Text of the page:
Bioremediation of Nuclear Waste -- How Much of an Option Is It?
(From a report by Rose Kirkham, summarized by Anthony Phillipson.)
From Nuclear Guardianship Forum, Issue #3, Spring 1994
One technology that holds promise for eventually reducing the toxicity and amount of radioactive waste is bioremediation, using live bacteria. This technology makes use of the ability of live cells or enzymes to clean and reduce the volume of waste.
The organisms that are used metabolize anaerobically, i.e., in non-oxygen conditions, by chemically reacting with metal ions in solution, reducing them to lower oxidation states (lower ionic charge). For some elements, this reduced ion is insoluble, so it precipitates out of solution as a solid. For example, soluble Uranium6+ is reduced to insoluble U4+ which precipitates as solid uraninite, UO2. These precipitates can be recovered easily, then isolated and contained.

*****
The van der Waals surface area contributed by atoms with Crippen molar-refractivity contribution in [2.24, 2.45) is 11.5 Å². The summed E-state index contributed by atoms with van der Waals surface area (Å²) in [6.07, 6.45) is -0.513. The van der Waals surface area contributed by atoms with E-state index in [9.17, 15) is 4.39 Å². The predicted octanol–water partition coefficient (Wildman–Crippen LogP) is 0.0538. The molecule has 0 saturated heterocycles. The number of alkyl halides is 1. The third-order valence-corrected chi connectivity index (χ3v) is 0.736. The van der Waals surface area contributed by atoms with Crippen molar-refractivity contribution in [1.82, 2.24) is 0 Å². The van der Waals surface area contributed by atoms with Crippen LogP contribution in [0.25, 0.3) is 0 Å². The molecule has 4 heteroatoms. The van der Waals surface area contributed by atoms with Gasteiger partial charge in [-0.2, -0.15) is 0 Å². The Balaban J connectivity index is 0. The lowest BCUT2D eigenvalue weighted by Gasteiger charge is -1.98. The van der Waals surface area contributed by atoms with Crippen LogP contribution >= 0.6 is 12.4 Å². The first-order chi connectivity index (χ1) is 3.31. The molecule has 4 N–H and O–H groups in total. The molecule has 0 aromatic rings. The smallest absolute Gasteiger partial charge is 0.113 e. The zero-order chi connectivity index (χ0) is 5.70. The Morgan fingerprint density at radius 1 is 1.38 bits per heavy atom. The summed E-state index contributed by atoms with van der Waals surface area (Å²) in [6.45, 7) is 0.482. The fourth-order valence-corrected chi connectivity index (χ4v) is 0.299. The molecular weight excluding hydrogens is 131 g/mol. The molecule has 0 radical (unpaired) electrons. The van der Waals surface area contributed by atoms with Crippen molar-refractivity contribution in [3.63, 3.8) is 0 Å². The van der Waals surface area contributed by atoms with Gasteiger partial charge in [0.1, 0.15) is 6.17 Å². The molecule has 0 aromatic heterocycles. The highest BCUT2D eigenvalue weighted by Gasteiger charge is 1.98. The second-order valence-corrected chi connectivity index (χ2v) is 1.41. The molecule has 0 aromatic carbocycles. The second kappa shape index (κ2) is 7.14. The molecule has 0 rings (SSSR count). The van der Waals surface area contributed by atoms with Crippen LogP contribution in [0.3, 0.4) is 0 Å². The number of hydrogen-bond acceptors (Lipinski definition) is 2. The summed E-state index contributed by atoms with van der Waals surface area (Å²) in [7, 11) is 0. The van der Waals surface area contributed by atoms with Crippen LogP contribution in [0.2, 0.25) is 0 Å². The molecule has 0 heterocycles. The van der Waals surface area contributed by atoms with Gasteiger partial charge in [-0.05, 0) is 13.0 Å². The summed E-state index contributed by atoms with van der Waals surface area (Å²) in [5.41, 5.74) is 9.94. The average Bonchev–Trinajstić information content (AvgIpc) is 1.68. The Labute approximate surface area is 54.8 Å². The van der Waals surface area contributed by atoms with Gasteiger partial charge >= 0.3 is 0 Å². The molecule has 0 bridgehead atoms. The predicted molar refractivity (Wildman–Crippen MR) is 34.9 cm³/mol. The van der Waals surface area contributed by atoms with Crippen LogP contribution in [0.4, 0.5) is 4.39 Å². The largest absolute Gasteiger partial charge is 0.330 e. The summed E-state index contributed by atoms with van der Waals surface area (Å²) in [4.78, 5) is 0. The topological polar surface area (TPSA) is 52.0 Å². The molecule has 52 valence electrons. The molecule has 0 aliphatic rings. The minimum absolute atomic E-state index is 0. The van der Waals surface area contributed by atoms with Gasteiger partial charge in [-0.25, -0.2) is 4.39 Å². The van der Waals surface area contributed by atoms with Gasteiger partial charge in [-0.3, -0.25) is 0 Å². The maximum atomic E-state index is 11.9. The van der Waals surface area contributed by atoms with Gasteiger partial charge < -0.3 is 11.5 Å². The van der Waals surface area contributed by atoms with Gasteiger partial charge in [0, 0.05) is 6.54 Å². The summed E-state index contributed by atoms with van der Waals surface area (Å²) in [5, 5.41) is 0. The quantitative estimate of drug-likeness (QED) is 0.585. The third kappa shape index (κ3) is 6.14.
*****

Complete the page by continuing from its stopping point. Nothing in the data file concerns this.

A British proposal describes a live cell "bioreactor" to treat liquid uranium waste. Using a specific species of microorganism results in uranium uptake equal to 900 per cent of the live cells' dry mass or 9 grams of uranium per gram of dry cells. Another species, which absorbs 11 grams of uranium per gram of dry cells, has been shown to precipitate relatively pure uranium oxide which is easily recoverable.
Similar organisms may be able to do the same for technetium (Tc) and plutonium (Pu). It has also been suggested that such a micro-organism could be injected underground into uranium-contaminated ground waters to form a barrier to future migration of dissolved uranium.
Many unknowns remain. However, with so few answers to the problem of radioactive waste, such explorations must continue.
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